NGC 3351 - SB(r)b

NGC 3351

De Vaucouleurs Atlas Type: SB(r)b

Filter: B

Telescope: CTIO 4-m
North left , East down
Field Dimensions: 7.5 x 5.6 arcminutes

RC3 Type: SB(r)b
RSA Type: SBb(r)II
Surface Brightness Range Displayed: 17.0-27.0 mag per square arcsec
Absolute Blue Magnitude: -19.8
Elmegreen Spiral Arm Class: AC 6

De Vaucouleurs Atlas Description:

The Sb classification is based on the general patchiness of the disk and the appearance of the arms, but not on the strength of the bulge which is very small in this case. The inner ring is a well-defined feature similar in many ways to that seen in NGC 1433 . It appears to be made of wrapped spiral arms, but is sufficiently closed to merit the (r) classification. Although relatively circular in projection, the inner ring deprojects into a slightly elongated oval aligned parallel to the bar (Buta 1988). The bar itself does not appear to be particularly strong, but this may be partly due to foreshortening as the bar lies nearly along the minor axis of the disk. The inner ring is dominated by star formation, and the patchiness of the ring continues into the outer disk where complex, doubled spiral arms are found.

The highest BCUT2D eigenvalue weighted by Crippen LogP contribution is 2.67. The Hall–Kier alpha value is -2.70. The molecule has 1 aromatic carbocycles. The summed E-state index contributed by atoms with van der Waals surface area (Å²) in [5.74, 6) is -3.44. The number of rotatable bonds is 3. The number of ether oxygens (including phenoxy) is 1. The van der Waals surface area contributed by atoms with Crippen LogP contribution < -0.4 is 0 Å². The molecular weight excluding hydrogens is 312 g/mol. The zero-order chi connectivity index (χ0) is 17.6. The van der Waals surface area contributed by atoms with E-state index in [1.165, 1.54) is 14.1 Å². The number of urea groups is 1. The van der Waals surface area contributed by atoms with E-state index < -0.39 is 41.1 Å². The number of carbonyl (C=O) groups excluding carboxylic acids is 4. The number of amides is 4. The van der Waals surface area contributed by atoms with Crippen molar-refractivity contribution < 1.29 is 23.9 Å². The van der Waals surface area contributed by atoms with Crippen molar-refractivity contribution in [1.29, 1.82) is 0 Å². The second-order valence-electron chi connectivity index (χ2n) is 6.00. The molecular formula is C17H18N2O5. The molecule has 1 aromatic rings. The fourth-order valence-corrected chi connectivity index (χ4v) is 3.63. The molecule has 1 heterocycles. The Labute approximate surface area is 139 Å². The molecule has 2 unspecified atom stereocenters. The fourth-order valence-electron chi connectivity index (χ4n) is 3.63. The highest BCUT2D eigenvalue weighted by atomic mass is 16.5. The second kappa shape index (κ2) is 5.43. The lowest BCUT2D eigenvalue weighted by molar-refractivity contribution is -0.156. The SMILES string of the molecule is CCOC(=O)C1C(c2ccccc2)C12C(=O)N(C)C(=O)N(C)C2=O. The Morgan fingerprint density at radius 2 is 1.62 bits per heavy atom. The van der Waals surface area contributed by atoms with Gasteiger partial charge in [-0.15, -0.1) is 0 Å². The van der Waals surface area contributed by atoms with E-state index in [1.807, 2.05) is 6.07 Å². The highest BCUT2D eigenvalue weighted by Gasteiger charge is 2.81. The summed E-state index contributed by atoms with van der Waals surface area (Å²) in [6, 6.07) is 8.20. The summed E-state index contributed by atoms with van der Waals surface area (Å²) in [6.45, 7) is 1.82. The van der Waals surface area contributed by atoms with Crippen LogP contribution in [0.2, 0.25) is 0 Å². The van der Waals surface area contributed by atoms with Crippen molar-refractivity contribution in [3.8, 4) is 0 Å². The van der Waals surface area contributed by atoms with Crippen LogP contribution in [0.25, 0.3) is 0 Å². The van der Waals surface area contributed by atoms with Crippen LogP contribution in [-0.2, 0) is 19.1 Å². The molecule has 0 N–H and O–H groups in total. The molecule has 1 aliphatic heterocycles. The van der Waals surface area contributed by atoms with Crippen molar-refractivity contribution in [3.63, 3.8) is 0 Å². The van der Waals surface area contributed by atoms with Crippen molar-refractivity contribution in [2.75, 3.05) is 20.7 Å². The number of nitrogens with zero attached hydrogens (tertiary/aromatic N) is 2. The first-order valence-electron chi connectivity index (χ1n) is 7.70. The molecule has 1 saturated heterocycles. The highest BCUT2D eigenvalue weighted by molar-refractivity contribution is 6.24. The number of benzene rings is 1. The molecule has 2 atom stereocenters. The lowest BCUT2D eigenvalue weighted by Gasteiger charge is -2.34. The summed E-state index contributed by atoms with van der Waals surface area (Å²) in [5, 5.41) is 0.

The most interesting feature of the galaxy is the bright nuclear ring inside the bar. One of the best known cases, the ring is lined by discrete blue knots and is slightly elongated perpendicular to the bar in projection (closeup). In the disk plane, it is likely to be nearly circular. Inside the nuclear ring, a tiny core is seen, inconsistent with a typical Sb galaxy as previously noted. Leading dust lanes are present in the bar, although these are somewhat irregular. They do not appear to wrap around the nuclear ring as in other barred spirals , but appear to bifurcate on both sides at about the half the bar radius, forming an odd elongated dust ring . The strong curvature of the lanes suggests that the bar is intrinsically rather weak (Athanassoula 1992).

NGC 3351 has been the subject of numerous studies. Rubin, Ford, and Peterson (1975) studied the kinematics of the nuclear ring and suggested that it is contracting. Buta (1988) analyzed velocities in the inner ring and was able to fit a simple oval bar orbit to the motions. Devereux, Kenney, and Young (1992) discovered a nuclear molecular gas bar aligned perpendicular to the primary bar . The properties of the nuclear ring are discussed by Knapen et al. (2002).